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UN and international envoys urge Burundi Government to forge ‘new path’ through dialogue

Burning barricades in Bujumbura, as turmoil erupted in Burundi.
Desire Nimubona/IRIN
Burning barricades in Bujumbura, as turmoil erupted in Burundi.

UN and international envoys urge Burundi Government to forge ‘new path’ through dialogue

The Government of Burundi should immediately seize the opportunity for dialogue and forge a “new path,” United Nations and international envoys declared today, condemning the wave of recent attacks in the crisis-torn country and urging parties to show “restraint, leadership, and vision.”

“Following months of unrest and the controversial electoral process, the Burundian government can begin to restore credibility through engagement in an inclusive political dialogue with political parties, including opposition and the Frondeurs of the CNDD-FDD, and civil society,” stated the Special Envoy of the Secretary-General to the Great Lakes Region, Said Djinnit.

Mr. Djinnit issued that statement jointly with a team of international special envoys, which included African Union’s Special Envoy, Ibrahima Fall, United States Special Envoy for the Great Lakes Region of Africa Thomas Perriello; European Union Senior Coordinator for the Great Lakes Region Koen Vervaeke, and Belgian Special Envoy for the African Great Lakes Region Frank De Coninck.

“The Burundian government cannot afford to continue down a road marred by instability, division, extreme economic decline, and humanitarian crisis. Already one of the most fragile economies in the world, Burundi’s economy has plummeted further in recent months and shows little sign that it can recover in the absence of a resolution to the political crisis,” declared the envoys, stressing that donors’ willingness to continue partnering with the Government is dependent on progress towards restoring the country’s democratic credentials.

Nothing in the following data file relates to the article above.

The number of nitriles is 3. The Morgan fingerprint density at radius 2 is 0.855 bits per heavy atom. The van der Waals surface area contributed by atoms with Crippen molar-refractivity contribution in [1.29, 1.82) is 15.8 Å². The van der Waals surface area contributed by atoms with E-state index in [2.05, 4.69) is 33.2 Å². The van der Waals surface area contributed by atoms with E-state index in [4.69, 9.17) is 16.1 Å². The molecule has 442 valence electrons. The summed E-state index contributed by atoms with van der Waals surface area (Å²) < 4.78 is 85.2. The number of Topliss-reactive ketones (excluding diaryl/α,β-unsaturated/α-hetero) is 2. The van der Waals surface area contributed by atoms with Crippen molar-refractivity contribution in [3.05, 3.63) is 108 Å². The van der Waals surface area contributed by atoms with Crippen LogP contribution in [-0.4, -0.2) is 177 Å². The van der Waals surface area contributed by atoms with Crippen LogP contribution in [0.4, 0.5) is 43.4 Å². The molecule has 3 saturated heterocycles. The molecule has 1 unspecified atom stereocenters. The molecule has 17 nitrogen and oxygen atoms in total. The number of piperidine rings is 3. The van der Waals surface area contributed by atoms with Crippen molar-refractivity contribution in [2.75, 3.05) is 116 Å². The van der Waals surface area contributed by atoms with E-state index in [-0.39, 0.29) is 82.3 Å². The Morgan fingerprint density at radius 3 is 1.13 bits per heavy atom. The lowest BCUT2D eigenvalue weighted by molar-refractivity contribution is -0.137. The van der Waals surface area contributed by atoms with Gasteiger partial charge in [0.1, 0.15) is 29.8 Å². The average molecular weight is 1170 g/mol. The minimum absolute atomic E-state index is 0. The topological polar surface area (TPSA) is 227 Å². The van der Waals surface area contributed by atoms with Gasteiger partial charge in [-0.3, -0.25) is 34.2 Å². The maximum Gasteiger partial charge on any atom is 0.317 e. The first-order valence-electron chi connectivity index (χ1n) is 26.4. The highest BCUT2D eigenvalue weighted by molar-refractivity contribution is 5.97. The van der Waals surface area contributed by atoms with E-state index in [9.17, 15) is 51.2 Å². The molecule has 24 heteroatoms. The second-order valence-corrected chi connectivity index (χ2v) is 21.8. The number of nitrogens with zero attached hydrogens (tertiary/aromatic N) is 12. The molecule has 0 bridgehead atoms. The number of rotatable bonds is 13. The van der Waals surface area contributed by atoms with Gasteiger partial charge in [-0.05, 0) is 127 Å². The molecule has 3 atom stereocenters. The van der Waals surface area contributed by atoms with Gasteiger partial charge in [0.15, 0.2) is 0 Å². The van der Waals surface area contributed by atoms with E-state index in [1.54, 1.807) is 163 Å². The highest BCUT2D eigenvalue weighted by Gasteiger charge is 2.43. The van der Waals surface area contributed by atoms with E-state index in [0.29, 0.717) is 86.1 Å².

Calling for an immediate end to violence, respect for human rights and fundamental freedoms, and the resumption of an inclusive political dialogue, they condemned the killing of General Adolph Nshimirimana and the attack on human rights defender Pierre Claver Mbonimpa, journalist Esdras Ndikumana and others, and called for those responsible to be held accountable.

“Violence will not resolve Burundi's political crisis and will only further the instability. Calls for violence will be condemned and will discredit those individuals and parties that make them”, the envoys continued, calling upon the Government of Burundi and other political parties to immediately recommit to a transparent, inclusive, and comprehensive political dialogue.

“The National Assembly’s decision last week to eliminate quotas ensuring ethnic and gender balance in its leadership committee indicate a disturbing intent by the ruling party to repeal one of the fundamental principles of peace and stability that enabled Burundi to emerge from protracted civil war,” the Envoys regretted, while encouraging parties to recommit to the Arusha Agreement and its power-sharing provisions.

The crisis in Burundi continues to spill across borders, with over 200,000 people seeking refuge across the region. The latest numbers show 85,200 Burundian refugees in Tanzania, 71,600 in Rwanda, 28,300 in Uganda, 14,322 in the Democratic republic of Congo (DRC), 7,000 in Kenya, and 3,000 in southern Africa.

Commending these countries for their humanitarian contributions as hosts, the Envoys said that dialogue that brings about a political resolution to the instability in Burundi is the best route to encourage the safe return of refugees and prevent regional instability.